From: Stockholm University
Published August 18, 2017 11:43 AM

Right kind of collaboration is key to solving environmental problems

The coming decade may determine whether humanity will set a course toward a more socially and ecologically sustainable society. A crucial part of this goal is to develop a better understanding of how cooperation can be improved and become more effective, both within and among private stakeholders and public institutions.

“Collaborative governance is often highlighted as a solution to different environmental problems. For example, when small-scale fishermen agree to avoid overfishing or when states agree to reduce greenhouse gases. But we don’t know so much about how cooperation around environmental issues works in a complex world. Different actors want different things, different environmental problems are related to each other, and different groups have differing amounts of influence. Does cooperation actually lead to a better environment?” says Örjan Bodin, lecturer at the Stockholm Resilience Centre who conducts interdisciplinary research on better ways to handle diverse environmental problems.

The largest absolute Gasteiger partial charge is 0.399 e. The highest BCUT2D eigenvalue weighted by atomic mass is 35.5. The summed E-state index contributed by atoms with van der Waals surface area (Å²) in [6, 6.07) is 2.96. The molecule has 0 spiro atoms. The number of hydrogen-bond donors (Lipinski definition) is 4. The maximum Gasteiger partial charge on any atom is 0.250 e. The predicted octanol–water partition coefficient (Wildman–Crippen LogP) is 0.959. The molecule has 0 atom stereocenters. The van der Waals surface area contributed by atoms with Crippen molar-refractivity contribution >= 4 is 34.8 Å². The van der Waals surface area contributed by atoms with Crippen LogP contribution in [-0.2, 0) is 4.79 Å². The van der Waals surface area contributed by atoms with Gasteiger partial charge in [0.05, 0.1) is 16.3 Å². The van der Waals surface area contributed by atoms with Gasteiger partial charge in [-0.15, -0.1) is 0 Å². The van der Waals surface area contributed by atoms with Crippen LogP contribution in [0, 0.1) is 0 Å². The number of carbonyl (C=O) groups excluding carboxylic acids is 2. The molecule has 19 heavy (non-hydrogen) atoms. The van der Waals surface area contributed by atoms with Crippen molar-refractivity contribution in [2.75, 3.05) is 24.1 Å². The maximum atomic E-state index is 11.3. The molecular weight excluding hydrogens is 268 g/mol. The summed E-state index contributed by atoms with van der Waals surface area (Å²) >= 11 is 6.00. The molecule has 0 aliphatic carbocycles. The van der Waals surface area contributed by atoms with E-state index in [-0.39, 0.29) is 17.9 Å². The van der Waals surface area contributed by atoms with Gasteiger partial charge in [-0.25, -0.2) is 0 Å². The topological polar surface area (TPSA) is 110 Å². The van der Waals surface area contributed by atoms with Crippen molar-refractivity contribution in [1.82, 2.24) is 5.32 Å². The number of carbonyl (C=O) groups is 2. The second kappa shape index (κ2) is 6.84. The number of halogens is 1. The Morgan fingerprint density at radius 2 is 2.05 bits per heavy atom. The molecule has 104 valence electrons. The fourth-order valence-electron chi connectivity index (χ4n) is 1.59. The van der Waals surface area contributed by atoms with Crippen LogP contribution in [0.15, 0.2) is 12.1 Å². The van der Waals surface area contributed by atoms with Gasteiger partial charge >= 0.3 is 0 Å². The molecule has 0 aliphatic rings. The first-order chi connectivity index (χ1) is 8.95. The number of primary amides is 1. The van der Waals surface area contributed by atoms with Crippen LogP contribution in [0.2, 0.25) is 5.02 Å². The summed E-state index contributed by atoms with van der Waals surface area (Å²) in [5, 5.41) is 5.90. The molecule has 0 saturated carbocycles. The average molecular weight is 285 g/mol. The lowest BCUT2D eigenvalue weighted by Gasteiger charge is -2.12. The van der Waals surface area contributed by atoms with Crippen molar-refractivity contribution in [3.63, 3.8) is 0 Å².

One way to delve into these questions has been to study how different collaborative initiatives have engaged different actors and how these actors have chosen to work with each other. An ‘actor’ can be an individual, like a fisherman, but it can also be a city, business, non-profit or a country. Through studying these collaborative networks we develop a better understanding of how actors, both as a group and as individuals, act when confronted with different environmental problems.

Read more at Stockholm University

Photo: The ability to solve environmental problems is connected to the way different actors collaborate, for example in the fish industry, says a new study. Credit: Andreas Altenburger / Mostphotos

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